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U.S. maternal deaths highest of all developed countries Special

By Megan Hamilton     May 7, 2014 in Health
Seattle - Maternal deaths in the United States are rising and researchers estimate that 18.5 women died out of every 100,000 births, a total of 800 in 2013. The death rate is more than double that of Saudi Arabia and Canada, and triple that of the United Kingdom.
The United States is one of only eight countries in which maternal mortality rates went up in the last year, scientists said. A study published in the Lancet and conducted by researchers for the Institute for Health Metrics and Evaluation at the University of Washington concluded that the US shared this distinction with Afghanistan, Greece, and a number of countries in Africa and Central America, according to the Washington Post.
While death rates in other countries have decreased, the US is now ranked at 60, down from its 1990 rank of 22, and in 1987, the mortality rate in the US was 7.2 deaths per 100,000 births. This is in sharp contrast to most other countries, where the global rate has dropped to 209 deaths per 100,000, according to USA Today. Even China has inched its way up to number 57.
During the 2009 H1N1 influenza pandemic the rate jumped sharply, according to the Centers for Disease Control and Prevention, the Post article stated. The number has dipped slightly, said Nick Kassebaum, the lead physician in the University of Washington Study.
So why are the numbers in the United States rising?
Methods for reporting these deaths have improved, Kassebaum told the Post. However, he notes that the numbers are still likely underreported and also mischaracterized in the codings listed on death certificates.
“This analysis statistically adjusts for underreporting and misclassification, which suggests the US is getting better at reporting, but it does not account for the whole rise,” he says. “Furthermore, if even for the sake of argument one were to assume that it is all due to improved reporting and the most recent numbers are more realistic, that would mean that the USA has had a high maternal mortality (by high-income country standards) for decades.”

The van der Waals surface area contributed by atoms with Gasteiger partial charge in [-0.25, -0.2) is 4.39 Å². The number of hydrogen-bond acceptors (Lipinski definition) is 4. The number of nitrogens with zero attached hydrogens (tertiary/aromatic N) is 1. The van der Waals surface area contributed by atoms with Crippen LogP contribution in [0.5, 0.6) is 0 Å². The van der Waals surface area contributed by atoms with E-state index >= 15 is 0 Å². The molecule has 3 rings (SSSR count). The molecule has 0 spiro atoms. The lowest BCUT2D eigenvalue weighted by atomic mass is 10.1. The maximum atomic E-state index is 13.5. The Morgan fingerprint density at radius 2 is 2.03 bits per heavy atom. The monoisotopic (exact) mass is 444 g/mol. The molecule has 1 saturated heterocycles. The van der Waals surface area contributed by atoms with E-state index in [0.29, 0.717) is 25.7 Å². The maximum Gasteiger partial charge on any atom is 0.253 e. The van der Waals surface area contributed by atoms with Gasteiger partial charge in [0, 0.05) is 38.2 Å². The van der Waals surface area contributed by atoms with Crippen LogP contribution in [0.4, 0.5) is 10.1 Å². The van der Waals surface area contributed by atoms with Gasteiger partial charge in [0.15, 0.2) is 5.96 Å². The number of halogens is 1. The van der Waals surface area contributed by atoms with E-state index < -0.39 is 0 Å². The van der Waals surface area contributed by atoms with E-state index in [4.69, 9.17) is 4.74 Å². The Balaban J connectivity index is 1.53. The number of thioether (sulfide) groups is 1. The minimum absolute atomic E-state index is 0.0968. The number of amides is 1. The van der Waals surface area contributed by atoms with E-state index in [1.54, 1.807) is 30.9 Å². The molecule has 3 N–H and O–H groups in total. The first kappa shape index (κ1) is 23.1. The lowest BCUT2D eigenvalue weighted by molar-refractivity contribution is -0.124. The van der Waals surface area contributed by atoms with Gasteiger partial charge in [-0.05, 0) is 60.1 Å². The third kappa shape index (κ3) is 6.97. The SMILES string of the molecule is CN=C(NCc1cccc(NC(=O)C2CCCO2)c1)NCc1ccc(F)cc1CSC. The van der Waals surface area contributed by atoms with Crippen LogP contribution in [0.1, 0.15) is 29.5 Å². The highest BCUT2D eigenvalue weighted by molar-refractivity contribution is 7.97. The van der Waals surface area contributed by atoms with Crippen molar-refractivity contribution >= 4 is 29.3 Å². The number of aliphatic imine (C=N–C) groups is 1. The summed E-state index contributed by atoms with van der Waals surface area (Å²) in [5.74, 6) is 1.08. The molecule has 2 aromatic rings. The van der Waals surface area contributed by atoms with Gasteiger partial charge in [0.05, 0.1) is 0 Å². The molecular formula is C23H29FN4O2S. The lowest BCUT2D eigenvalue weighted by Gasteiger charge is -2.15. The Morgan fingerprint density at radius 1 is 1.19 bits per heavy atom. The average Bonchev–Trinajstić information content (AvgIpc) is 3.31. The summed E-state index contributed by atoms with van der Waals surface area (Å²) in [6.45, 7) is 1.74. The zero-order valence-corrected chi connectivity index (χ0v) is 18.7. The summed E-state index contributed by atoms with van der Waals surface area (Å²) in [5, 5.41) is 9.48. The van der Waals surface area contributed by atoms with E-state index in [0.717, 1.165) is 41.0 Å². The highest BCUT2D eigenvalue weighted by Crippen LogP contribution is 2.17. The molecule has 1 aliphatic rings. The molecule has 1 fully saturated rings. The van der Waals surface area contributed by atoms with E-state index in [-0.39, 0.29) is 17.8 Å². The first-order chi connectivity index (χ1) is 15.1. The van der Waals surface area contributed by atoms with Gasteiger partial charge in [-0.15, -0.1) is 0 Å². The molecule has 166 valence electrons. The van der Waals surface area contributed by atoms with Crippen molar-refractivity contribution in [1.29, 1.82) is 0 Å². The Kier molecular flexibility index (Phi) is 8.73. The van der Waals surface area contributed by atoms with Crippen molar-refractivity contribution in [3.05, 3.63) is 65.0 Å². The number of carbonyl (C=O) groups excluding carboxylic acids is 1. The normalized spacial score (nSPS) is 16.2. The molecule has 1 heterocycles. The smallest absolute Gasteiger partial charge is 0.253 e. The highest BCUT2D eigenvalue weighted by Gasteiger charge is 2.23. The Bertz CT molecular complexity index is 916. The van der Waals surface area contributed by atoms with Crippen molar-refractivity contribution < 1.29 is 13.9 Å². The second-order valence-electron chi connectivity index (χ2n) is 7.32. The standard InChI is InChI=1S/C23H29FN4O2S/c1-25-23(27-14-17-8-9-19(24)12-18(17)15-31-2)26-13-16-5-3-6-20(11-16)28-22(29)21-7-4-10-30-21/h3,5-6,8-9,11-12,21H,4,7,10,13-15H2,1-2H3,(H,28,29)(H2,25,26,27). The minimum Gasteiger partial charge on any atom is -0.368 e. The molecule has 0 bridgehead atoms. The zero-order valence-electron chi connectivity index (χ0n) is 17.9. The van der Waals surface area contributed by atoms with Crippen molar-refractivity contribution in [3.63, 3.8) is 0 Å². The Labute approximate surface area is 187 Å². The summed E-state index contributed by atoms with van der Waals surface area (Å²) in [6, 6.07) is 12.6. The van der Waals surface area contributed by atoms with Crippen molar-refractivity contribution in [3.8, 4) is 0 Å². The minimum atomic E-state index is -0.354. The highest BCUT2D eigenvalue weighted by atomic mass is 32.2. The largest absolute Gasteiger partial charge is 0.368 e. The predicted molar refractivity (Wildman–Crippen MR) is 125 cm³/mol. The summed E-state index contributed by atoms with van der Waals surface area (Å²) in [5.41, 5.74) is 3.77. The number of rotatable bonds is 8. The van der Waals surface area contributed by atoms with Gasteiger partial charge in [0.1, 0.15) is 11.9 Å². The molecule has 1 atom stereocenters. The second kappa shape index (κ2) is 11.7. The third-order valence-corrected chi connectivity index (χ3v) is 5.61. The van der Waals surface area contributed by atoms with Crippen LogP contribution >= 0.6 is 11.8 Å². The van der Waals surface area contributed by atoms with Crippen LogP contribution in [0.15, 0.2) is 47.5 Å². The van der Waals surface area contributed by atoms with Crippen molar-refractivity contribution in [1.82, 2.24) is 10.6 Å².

The study also showed that there have been an increasing number of deaths due to the exacerbation of pre-existing conditions, and this, Kassebaum told Digital Journal, suggests that more women with health problems are becoming pregnant.
“What we have seen is an increase in the number of US women dying from medical complications of their pregnancies (e.g. embolisms, heart failure, treatment complications), from pregnancy exacerbating their pre-existing medical conditions, and from severe injuries or delayed complications that lead to death six weeks to one year after delivery,” Kassebaum says. “This may mean that more pregnancies in the USA are higher risk than before and/or that higher risk women are not getting the access or follow-up they need.”
The study was instrumental in giving researchers insight into the factors which may be driving the uptick in mortality.
“One of the important findings of this study — the first of its kind to have such detail on timing, causes, maternal age, and geographic levels and trends in maternal mortality — is that the maternal mortality situation is very different depending on where you are looking,” he says. Since there are likely many factors, one way to have a better understanding of what is fueling this problem in the US would be to “…take a page from the UK playbook and enact a ‘Confidential Enquiry’ program to study these maternal deaths in detail and come to a clearer understanding of the challenges of pregnancy and childbirth in the USA.”
Some factors that can play into the rising numbers of maternal death can include older maternal age at birth, increased numbers of women with chronic medical conditions such as diabetes, hypertension and cardiac disease, as well as increasing rates of obesity and cesarean section, says Dr. Siobhan Dolan, medical advisor to the March of Dimes.
There are steps women can take in order to stay healthy during pregnancy.
“Women can seek care before they become pregnant and make sure to focus on taking a prenatal vitamin containing folic acid,” Dolan told Digital Journal.
For women who are thinking about becoming pregnant, Dolan also recommends:
• Maintaining a healthy weight and following weight gain guidelines.
• Avoiding alcohol, smoking and illicit drugs.
• A woman should also review medications with her doctor prior to pregnancy and make certain that medical conditions are being well cared for before and during pregnancy.
• She should also make certain that vaccinations are up-to-date and that all infections are treated.
The study estimates that worldwide 293,000 women died of pregnancy — related causes in 2013, down sharply from 376,000 in 1990, the Post reports.
More about Washington post, Usa today, the lancet, Afghanistan, Greece
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